The march in Paris was held today, Sunday, in tribute to the lives lost in this week’s Islamist terrorist attacks in France.
Nearly 4 million people showed up and many of the world leaders attended, including British Prime Minister David Cameron, German Chancellor Angela Merkel, Palestinian President Mahmoud Abbas, and Israeli Prime Minister Benjamin Netanyahu, according to NY Times.
There has not been such an event built up in response to Islamic extremism since the September 11th attacks.
In response to the terrorist attack that killed 17 people in France and created worldwide attention, people of all ages, races, political views, and religions (or lack thereof) swarmed the streets of Paris under a bright blue sky and called for peace and an end to violent radicalism.
Many people chose to wave the French flag and hold up pens and black and white signs saying “Je Suis Charlie.”
The world leaders joined the march in a solemn line. They moved slowly, clasping arms to show solidarity with the victims (Israeli Prime Minister and Pakistani President did not stand beside one another). The crowd roared in approval. At various times, those in attendance burst into spontaneous applause and occasionally into France’s national anthem, “La Marseillaise.”
At one point, President of France François Hollande left the line of dignitaries to greet the families of the victims, as well as survivors of the attack on Charlie Hebdo. Some of the relatives and staff members were wearing white headbands that said “Charlie.” One man identified on French television as a staff member embraced Hollande for several seconds and wept.
It was a beautiful sight that, while many of us weren’t able to attend, these people who choose to show no fear, represented those who couldn’t make it.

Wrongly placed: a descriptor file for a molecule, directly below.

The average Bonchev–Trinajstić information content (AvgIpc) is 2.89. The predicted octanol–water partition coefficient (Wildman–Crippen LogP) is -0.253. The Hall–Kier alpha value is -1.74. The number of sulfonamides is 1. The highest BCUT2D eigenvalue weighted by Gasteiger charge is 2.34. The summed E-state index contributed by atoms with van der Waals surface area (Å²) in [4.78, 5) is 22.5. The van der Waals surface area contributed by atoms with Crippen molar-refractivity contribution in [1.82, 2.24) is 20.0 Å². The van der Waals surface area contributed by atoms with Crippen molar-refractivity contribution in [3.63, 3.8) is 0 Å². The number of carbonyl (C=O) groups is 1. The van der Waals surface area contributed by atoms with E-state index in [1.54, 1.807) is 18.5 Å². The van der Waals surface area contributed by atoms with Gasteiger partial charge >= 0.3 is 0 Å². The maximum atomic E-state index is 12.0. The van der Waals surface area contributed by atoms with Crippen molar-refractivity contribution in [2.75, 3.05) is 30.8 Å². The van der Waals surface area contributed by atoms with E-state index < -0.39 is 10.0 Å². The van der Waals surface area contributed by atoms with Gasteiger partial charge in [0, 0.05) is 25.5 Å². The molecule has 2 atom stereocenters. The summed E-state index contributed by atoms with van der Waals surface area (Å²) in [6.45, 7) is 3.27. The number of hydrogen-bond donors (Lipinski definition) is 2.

One person that didn’t come to the march was President Barack Obama. The man who was supposed to represent the American citizens values and ideals, for some reason decided not to come. He chose to send Jane D. Hartley, ambassador to France, instead. A golf game probably caused the schedule conflict for the super-busy Obama. Secretary of State John Kerry, who has deep ties with France, didn’t show up either. We want to give Obama the benefit of the doubt and figure that he had something crucial to do on Sunday, but the truth is, it is not so.
But no matter, our hearts are united with those who took part in the march. The unity march meant an important thing that everyone seemed to be on the same page about, including Sharon Korman, 58, an American psychotherapist who has lived and worked in Paris for more than 7 years. “The terrorists win if we don’t stand up and come together in this manner. Terrorism leaves us feeling afraid in our normal, daily lives. If we say, ‘I’m here anyway despite that fear,’ it makes an important statement,” she said.
*This story has been updated with the most recently learned facts.